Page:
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Good Sportsmanship in the Digital Age

By, 08/05/15, 8:15AM MDT


Help ensure a positive youth sports environment for your child


When we think about good sportsmanship, an image of kids shaking hands after a game oftentimes comes to mind.  Or we think about congratulating the winning coach despite a tough loss.  But few people stop to consider that conversations surrounding youth sports are also happening online and on social media outlets that affect the way athletes, coaches and parents communicate and interact with one another.  Bad sportsmanship can happen online. Liberty Mutual Insurance Play Positive® powered by Positive Coaching Alliance wants to help you ensure a positive youth sports environment for your child by helping you understand and avoid these pitfalls.

Bad Sportsmanship from The Stands Goes Viral

In recent years, parents have unfortunately posted negative comments about other children online.  The display of bad sportsmanship has included Twitter rants between parents, Facebook posts featuring photos and videos of both opposing players and of kids playing on their son’s or daughter’s own team.  And the comments have harmed, embarrassed, and threatened athletes, coaches and fellow parents.

One youth sports league in the Washington Township of New Jersey resorted to a social media policy that bans parents from games and practices if they post negative comments about other children online.  The policy specifically states that “using the internet, cell phone or other device to post or send text, video or an image with the intent or knowledge, or reckless disregard, that the text, video or image will harm or grossly embarrass, or threatens, a participant, parent or legal guardian of a coach or official” will be met with a ban from youth sporting events for up to a year.  As part of registration, parents and legal guardians now sign a code of conduct that includes this ban on social media.

To ensure your team is prepared for a situation like this, create and distribute a social media policy to all coaches, parents and athletes at the start of the season and ask each individual to sign the policy acknowledging their receipt and understanding.  Your policy should include not only what behavior is unacceptable, but also what the consequences and punishments will be for violating these policies.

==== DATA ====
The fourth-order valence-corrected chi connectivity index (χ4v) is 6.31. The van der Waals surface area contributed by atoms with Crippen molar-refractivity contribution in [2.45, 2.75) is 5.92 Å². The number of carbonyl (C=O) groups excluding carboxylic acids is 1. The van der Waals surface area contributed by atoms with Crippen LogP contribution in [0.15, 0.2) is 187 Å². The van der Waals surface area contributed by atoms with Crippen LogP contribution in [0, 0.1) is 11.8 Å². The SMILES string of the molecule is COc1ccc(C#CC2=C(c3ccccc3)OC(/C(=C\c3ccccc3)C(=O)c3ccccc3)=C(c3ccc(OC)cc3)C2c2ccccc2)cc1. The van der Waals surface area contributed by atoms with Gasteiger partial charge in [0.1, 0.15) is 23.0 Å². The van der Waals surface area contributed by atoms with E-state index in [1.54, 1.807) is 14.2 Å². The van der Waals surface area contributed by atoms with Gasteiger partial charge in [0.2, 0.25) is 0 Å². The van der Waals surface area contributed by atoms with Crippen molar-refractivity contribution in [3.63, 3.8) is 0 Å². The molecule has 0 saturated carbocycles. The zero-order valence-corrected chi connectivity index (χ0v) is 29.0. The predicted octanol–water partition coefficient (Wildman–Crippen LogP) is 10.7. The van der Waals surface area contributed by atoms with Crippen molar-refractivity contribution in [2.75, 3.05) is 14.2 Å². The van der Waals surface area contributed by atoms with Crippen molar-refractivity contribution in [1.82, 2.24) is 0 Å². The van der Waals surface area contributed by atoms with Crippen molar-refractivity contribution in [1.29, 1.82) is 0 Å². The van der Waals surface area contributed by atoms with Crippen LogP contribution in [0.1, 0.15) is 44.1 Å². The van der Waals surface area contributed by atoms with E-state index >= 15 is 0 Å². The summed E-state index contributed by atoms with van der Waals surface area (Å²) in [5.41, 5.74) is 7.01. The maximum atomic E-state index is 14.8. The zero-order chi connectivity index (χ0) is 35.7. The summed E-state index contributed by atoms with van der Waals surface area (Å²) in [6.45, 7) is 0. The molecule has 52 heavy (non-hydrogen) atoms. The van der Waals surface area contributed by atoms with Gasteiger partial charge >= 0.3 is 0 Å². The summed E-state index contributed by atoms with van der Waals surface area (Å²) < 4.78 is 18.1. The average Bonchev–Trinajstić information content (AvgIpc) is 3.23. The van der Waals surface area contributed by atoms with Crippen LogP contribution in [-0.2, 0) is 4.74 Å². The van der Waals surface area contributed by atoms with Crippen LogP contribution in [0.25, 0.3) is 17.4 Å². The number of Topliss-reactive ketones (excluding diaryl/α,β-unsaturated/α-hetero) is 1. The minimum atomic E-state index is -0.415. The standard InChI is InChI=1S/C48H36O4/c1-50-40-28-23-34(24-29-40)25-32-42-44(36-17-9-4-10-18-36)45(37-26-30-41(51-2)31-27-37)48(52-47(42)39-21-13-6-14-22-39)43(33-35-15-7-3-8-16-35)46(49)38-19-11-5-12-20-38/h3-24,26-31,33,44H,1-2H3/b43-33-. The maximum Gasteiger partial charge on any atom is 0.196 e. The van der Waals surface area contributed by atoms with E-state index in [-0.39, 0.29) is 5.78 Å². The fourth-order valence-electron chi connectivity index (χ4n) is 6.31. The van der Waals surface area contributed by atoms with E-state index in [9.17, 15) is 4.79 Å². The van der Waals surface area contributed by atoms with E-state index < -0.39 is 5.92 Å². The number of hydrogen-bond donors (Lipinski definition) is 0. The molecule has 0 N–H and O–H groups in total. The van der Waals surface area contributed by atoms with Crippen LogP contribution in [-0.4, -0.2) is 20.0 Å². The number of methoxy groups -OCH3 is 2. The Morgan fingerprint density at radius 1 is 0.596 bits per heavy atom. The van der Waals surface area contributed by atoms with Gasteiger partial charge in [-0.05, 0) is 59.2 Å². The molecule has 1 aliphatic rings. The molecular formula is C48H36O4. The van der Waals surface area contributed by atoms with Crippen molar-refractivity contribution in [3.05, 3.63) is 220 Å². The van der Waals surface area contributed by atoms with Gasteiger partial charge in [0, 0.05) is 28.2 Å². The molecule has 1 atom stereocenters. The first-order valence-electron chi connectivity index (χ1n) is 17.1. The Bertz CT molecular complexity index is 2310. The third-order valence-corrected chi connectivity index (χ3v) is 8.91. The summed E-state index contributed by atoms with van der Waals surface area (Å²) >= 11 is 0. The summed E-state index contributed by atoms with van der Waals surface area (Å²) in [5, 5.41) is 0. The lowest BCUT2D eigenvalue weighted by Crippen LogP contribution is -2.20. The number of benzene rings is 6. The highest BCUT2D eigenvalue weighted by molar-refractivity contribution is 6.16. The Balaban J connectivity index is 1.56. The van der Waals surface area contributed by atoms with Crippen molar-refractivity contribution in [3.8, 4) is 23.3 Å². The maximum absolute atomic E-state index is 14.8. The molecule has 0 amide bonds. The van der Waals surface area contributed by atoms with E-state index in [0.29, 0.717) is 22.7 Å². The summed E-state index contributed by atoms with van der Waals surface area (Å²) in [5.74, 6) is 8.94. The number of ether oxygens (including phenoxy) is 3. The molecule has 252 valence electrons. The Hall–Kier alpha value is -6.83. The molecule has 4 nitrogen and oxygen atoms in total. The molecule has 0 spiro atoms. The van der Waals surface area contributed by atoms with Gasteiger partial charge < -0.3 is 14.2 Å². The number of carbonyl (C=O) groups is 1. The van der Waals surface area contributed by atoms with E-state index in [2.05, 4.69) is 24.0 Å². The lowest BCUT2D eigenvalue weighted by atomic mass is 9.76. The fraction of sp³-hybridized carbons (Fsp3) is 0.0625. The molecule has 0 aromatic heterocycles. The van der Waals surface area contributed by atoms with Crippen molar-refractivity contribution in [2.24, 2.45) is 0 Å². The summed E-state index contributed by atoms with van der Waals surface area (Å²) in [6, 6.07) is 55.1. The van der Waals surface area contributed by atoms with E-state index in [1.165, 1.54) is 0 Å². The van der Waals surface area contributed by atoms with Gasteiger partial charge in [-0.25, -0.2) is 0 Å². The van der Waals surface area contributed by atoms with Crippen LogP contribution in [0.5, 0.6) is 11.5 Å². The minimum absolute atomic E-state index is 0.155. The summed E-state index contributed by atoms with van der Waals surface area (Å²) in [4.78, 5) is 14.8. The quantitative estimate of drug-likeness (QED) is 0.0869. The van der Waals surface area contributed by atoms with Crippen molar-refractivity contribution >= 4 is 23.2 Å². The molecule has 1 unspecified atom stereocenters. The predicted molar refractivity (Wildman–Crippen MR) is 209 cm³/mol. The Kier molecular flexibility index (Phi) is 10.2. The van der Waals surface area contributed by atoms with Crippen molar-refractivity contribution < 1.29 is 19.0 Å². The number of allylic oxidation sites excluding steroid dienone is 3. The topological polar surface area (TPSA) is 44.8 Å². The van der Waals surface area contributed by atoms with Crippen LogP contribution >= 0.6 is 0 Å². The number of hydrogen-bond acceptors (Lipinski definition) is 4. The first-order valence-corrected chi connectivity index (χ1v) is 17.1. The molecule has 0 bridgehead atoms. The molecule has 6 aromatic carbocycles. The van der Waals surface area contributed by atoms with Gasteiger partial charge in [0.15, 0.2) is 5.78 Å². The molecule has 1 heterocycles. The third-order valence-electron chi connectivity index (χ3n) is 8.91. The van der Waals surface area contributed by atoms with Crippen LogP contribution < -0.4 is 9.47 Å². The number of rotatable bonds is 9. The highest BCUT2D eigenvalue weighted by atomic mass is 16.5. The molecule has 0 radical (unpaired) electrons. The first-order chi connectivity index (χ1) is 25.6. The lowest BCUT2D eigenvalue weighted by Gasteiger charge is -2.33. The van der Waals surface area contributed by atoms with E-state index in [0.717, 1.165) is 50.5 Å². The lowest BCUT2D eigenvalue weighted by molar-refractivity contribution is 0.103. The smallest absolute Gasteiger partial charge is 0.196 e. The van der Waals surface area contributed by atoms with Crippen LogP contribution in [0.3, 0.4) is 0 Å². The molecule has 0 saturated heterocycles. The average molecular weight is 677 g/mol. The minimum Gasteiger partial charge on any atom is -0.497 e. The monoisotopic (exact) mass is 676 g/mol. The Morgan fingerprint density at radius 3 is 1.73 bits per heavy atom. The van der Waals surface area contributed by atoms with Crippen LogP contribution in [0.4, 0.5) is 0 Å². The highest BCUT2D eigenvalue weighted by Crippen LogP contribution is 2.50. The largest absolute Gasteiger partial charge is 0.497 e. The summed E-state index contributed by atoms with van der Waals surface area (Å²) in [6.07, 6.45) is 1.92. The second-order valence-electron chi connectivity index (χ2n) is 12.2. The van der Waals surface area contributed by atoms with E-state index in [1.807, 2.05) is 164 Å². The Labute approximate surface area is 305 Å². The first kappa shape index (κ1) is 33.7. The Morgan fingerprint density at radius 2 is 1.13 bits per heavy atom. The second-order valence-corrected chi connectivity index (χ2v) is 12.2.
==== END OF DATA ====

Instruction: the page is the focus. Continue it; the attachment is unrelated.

Facebook Envy Ups the Ante

Skimming through your wall each day to see photos of everyone else’s kids scoring the winning goal, earning a spot on the elite team, or hoisting the championship trophy, while your kid seems ho-hum about sports, may make you feel stressed, burnt out, or wonder sometimes why you  run around from practices to games.  You want your kid to be that star you see on other people’s pages and unfortunately that feeling can lead  to putting extra pressure on your kids to ‘live up’ to this ‘perfection’ seen in social media.

Change your focus from the win-at-all-cost mentality of youth sports today and keep focused on mastery:  putting in 100% effort, continually learning, and bouncing back from mistakes.  Keep fun at the forefront of your child’s youth sports experience.  And, stay focused on what’s happening in front of you on the ice and not the version of reality that some are posting online.

To Friend or Not To Friend

Lastly, social media networks have created a dilemma for coaches: should I friend my players online?  Social media can be an indispensable tool for youth sports teams - sending weather updates via Twitter, sharing competition photos via Instagram, or spreading the word about rallying to earn a Liberty Mutual Insurance Play Positive Pledge grant via Facebook (the Fall Pledge season opens on August 15!).  But alongside all of the benefits comes important cautions, especially when it comes to appropriate contact between adults and kids.

Before you friend players online, make sure you have a clear social media policy for your team and your league and that you’ve shared those policies with your athletes and their parents.   Create clear separation between your personal social media activities and your professional social media activities as a coach or youth sports volunteer.  And always uphold rules associated with the Children’s Online Privacy Protection Act (COPPA)[2].